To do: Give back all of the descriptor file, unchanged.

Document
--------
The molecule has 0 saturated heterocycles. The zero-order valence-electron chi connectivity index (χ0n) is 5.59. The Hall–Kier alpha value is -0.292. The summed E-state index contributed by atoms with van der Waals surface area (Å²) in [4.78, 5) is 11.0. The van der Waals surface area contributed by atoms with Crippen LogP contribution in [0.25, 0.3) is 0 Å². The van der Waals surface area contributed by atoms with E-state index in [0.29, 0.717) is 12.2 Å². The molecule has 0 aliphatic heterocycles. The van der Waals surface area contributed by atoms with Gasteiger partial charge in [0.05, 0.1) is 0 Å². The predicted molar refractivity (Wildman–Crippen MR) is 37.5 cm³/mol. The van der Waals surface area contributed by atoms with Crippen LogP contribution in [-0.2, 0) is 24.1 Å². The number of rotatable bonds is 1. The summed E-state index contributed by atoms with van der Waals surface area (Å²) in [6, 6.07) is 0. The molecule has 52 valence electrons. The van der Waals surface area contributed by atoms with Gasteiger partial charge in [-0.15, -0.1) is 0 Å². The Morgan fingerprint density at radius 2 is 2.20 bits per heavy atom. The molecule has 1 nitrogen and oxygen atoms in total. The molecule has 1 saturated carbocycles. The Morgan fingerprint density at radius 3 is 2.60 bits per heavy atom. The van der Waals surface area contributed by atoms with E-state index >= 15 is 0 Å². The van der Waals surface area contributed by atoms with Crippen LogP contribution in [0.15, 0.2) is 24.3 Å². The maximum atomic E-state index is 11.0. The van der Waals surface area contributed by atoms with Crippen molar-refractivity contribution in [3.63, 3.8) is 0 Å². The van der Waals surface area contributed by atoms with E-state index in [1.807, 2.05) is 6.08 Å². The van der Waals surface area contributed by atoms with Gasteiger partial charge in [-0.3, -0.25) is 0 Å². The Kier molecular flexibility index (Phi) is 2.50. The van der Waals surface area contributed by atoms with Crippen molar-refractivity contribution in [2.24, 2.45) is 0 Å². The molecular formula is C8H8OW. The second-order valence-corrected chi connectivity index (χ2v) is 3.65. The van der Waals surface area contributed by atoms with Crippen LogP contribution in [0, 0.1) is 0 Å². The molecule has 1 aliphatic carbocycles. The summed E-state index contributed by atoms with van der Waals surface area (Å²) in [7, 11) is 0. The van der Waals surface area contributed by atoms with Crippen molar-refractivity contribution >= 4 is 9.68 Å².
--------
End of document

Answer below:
The molecule has 0 saturated heterocycles. The zero-order valence-electron chi connectivity index (χ0n) is 5.59. The Hall–Kier alpha value is -0.292. The summed E-state index contributed by atoms with van der Waals surface area (Å²) in [4.78, 5) is 11.0. The van der Waals surface area contributed by atoms with Crippen LogP contribution in [0.25, 0.3) is 0 Å². The van der Waals surface area contributed by atoms with E-state index in [0.29, 0.717) is 12.2 Å². The molecule has 0 aliphatic heterocycles. The van der Waals surface area contributed by atoms with Gasteiger partial charge in [0.05, 0.1) is 0 Å². The predicted molar refractivity (Wildman–Crippen MR) is 37.5 cm³/mol. The van der Waals surface area contributed by atoms with Crippen LogP contribution in [-0.2, 0) is 24.1 Å². The number of rotatable bonds is 1. The summed E-state index contributed by atoms with van der Waals surface area (Å²) in [6, 6.07) is 0. The molecule has 52 valence electrons. The van der Waals surface area contributed by atoms with Gasteiger partial charge in [-0.15, -0.1) is 0 Å². The Morgan fingerprint density at radius 2 is 2.20 bits per heavy atom. The molecule has 1 nitrogen and oxygen atoms in total. The molecule has 1 saturated carbocycles. The Morgan fingerprint density at radius 3 is 2.60 bits per heavy atom. The van der Waals surface area contributed by atoms with E-state index >= 15 is 0 Å². The van der Waals surface area contributed by atoms with Crippen LogP contribution in [0.15, 0.2) is 24.3 Å². The maximum atomic E-state index is 11.0. The van der Waals surface area contributed by atoms with Crippen molar-refractivity contribution in [3.63, 3.8) is 0 Å². The van der Waals surface area contributed by atoms with E-state index in [1.807, 2.05) is 6.08 Å². The van der Waals surface area contributed by atoms with Gasteiger partial charge in [-0.3, -0.25) is 0 Å². The Kier molecular flexibility index (Phi) is 2.50. The van der Waals surface area contributed by atoms with Crippen molar-refractivity contribution in [2.24, 2.45) is 0 Å². The molecular formula is C8H8OW. The second-order valence-corrected chi connectivity index (χ2v) is 3.65. The van der Waals surface area contributed by atoms with Crippen LogP contribution in [0, 0.1) is 0 Å². The molecule has 1 aliphatic carbocycles. The summed E-state index contributed by atoms with van der Waals surface area (Å²) in [7, 11) is 0. The van der Waals surface area contributed by atoms with Crippen molar-refractivity contribution >= 4 is 9.68 Å².